Delegate: Mr. Naef
27. Mr. Naef (Switzerland), speaking on behalf of Swiss youth, noted that young people, who represented some 70 per cent of the world population, carried within them future solutions to the world’s problems. At a time of crisis, vulnerable groups — including youth — were threatened with social exclusion, the many and harmful effects of which were described in the Secretary-General’s report (A/64/157). The situation called for instruments of social inclusion to ease the impact of the crisis. For Switzerland, these instruments were, on one hand, reinforced training and job creation and, on the other hand, the establishment of social security systems. Those systems played an essential role in times of crisis, even if they presented additional risks in terms of financing. Deploring the fact that the international community had not examined or even recognized the enormous potential of a social security system for developing countries and the least developed countries, he said the international community should unite its efforts to establish, within a reasonable time, a minimum world social security that would guarantee universal coverage suited to the needs of each country. The commitment to coordination given by ILO and the United Nations Chief Executives Board should be welcomed. There should be no discrimination when it came to the social inclusion of young people. In his report (A/64/157), the Secretary-General had cited young people of immigrant stock as a particularly vulnerable group. Switzerland therefore proposed that the 2011 report of the Secretary-General on this question should be devoted to the issue of migration.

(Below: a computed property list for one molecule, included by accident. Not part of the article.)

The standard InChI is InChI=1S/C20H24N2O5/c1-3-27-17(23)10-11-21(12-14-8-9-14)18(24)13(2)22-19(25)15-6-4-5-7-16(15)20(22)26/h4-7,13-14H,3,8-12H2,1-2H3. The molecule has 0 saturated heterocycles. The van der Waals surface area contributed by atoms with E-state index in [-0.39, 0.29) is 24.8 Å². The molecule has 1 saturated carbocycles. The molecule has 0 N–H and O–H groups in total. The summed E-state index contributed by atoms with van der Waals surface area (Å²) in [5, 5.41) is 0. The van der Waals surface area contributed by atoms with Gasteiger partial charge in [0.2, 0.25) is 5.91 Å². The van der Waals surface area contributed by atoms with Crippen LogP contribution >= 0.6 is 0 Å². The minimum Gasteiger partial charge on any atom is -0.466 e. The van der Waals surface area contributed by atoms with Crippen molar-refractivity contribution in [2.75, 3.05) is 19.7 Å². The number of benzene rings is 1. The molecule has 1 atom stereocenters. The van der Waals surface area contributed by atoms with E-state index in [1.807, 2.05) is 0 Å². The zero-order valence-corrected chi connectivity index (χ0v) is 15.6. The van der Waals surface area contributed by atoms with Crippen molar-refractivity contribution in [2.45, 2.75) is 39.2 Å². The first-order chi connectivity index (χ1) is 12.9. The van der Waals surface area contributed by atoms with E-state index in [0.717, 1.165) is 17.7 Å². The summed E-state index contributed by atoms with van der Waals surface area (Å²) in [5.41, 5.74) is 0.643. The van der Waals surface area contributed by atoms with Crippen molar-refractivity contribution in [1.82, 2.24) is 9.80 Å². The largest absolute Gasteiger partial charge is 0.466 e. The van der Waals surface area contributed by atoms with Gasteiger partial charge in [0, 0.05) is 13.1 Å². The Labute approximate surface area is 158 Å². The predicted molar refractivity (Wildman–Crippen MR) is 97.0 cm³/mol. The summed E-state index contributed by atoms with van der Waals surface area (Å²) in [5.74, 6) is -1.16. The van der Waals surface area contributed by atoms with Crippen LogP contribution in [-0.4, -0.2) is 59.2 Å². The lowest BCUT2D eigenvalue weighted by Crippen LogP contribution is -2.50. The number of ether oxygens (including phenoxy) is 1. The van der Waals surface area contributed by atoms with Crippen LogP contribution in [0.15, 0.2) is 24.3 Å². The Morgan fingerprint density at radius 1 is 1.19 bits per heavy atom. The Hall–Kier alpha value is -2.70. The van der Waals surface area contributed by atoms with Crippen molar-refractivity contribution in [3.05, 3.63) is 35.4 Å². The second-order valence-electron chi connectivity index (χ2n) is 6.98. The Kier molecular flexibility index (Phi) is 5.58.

UN Doc.: A/C.3/64/SR.3